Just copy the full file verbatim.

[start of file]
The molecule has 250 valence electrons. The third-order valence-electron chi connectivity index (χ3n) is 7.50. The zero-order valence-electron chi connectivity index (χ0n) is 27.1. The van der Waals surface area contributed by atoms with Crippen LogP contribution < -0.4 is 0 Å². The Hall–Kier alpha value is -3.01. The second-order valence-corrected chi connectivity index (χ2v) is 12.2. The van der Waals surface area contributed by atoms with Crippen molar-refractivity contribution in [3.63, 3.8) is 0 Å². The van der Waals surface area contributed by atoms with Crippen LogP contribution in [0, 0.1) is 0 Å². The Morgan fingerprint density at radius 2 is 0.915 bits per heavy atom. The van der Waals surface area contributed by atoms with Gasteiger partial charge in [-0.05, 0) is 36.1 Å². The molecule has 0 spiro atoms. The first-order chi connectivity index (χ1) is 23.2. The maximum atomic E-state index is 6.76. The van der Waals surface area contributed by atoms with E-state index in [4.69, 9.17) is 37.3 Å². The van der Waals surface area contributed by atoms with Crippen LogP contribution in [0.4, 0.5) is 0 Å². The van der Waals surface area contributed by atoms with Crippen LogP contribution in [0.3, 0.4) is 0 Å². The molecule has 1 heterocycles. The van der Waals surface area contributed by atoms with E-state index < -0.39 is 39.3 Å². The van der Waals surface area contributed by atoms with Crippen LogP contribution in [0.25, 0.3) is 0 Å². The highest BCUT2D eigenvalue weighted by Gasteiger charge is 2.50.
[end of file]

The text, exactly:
The molecule has 250 valence electrons. The third-order valence-electron chi connectivity index (χ3n) is 7.50. The zero-order valence-electron chi connectivity index (χ0n) is 27.1. The van der Waals surface area contributed by atoms with Crippen LogP contribution < -0.4 is 0 Å². The Hall–Kier alpha value is -3.01. The second-order valence-corrected chi connectivity index (χ2v) is 12.2. The van der Waals surface area contributed by atoms with Crippen molar-refractivity contribution in [3.63, 3.8) is 0 Å². The van der Waals surface area contributed by atoms with Crippen LogP contribution in [0, 0.1) is 0 Å². The Morgan fingerprint density at radius 2 is 0.915 bits per heavy atom. The van der Waals surface area contributed by atoms with Gasteiger partial charge in [-0.05, 0) is 36.1 Å². The molecule has 0 spiro atoms. The first-order chi connectivity index (χ1) is 23.2. The maximum atomic E-state index is 6.76. The van der Waals surface area contributed by atoms with E-state index in [4.69, 9.17) is 37.3 Å². The van der Waals surface area contributed by atoms with Crippen LogP contribution in [0.4, 0.5) is 0 Å². The van der Waals surface area contributed by atoms with Crippen LogP contribution in [0.3, 0.4) is 0 Å². The molecule has 1 heterocycles. The van der Waals surface area contributed by atoms with E-state index < -0.39 is 39.3 Å². The van der Waals surface area contributed by atoms with Crippen LogP contribution in [0.25, 0.3) is 0 Å². The highest BCUT2D eigenvalue weighted by Gasteiger charge is 2.50.